Finland praises Taiwan as a world leader in recycling

Finnish flagship newspaper Helsingin Sanomat compliments Taiwan's recycling system in report

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Finnish newspaper compliments Taiwan's recycling system (Taipei Representative Office in Finland photo)

Finnish newspaper compliments Taiwan's recycling system (Taipei Representative Office in Finland photo)

TAIPEI (Taiwan News) — The largest Finnish newspaper, Helsingin Sanomat (HS), published a double-page spread on Wednesday (Jan. 15) extolling Taiwan's achievements in recycling and recommending that the European Union (EU) and Finland learn from the island nation.

The HS noted that Taiwan used to carry the name "garbage island," as urbanization and the rising consumption of consumer goods generated tremendous plastic waste within the country. However, the Taiwanese government proposed revolutionary recycling policies in the '90s that successfully reduced the amount of trash and transformed it into a world leader in the field of waste management, reported CNA.

The article compared the current situation in Taiwan with that in Finland, observing that the former's total recycling rate has reached 55 percent, with the average Taiwanese producing 850 grams of trash per day. The figures for Finland are 42 percent and 930 grams, respectively, putting the country in the middle of the pack among EU countries when it comes to recycling ability and waste reduction.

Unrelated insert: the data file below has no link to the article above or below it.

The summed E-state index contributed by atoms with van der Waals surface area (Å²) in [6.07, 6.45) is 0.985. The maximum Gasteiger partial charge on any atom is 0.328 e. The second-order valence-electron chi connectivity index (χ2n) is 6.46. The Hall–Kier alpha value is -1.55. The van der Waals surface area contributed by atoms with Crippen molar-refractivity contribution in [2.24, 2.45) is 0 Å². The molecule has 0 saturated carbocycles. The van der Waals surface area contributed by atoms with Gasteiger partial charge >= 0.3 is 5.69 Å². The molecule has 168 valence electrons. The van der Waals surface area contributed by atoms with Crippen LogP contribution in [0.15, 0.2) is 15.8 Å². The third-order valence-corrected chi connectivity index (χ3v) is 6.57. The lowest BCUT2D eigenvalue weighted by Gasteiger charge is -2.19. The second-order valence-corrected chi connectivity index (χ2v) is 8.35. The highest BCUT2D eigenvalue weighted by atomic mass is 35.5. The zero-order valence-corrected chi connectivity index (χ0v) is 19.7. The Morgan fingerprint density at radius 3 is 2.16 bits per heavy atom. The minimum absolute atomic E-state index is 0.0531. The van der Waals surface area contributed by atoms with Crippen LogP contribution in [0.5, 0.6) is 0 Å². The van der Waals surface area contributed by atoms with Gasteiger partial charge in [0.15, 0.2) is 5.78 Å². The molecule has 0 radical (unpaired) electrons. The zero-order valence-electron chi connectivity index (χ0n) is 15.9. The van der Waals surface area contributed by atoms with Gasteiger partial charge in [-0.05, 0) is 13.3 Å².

The report also mentioned that the EU has updated its recycling targets. If Finland is to comply with the new standard, it will have to sort its plastic waste more efficiently and increase the total amount of waste recycled.

Chang Hsiu-chen (張秀禎), head of Taiwan Representative Office in Finland, told CNA that Taiwan and Finland have been cooperating on sustainable economic development in recent years. Last June, the Finnish government invited Taiwan's Environmental Protection Administration to join the World Circular Economy Forum held in Helsinki, further strengthening the bilateral corporation on environmental issues.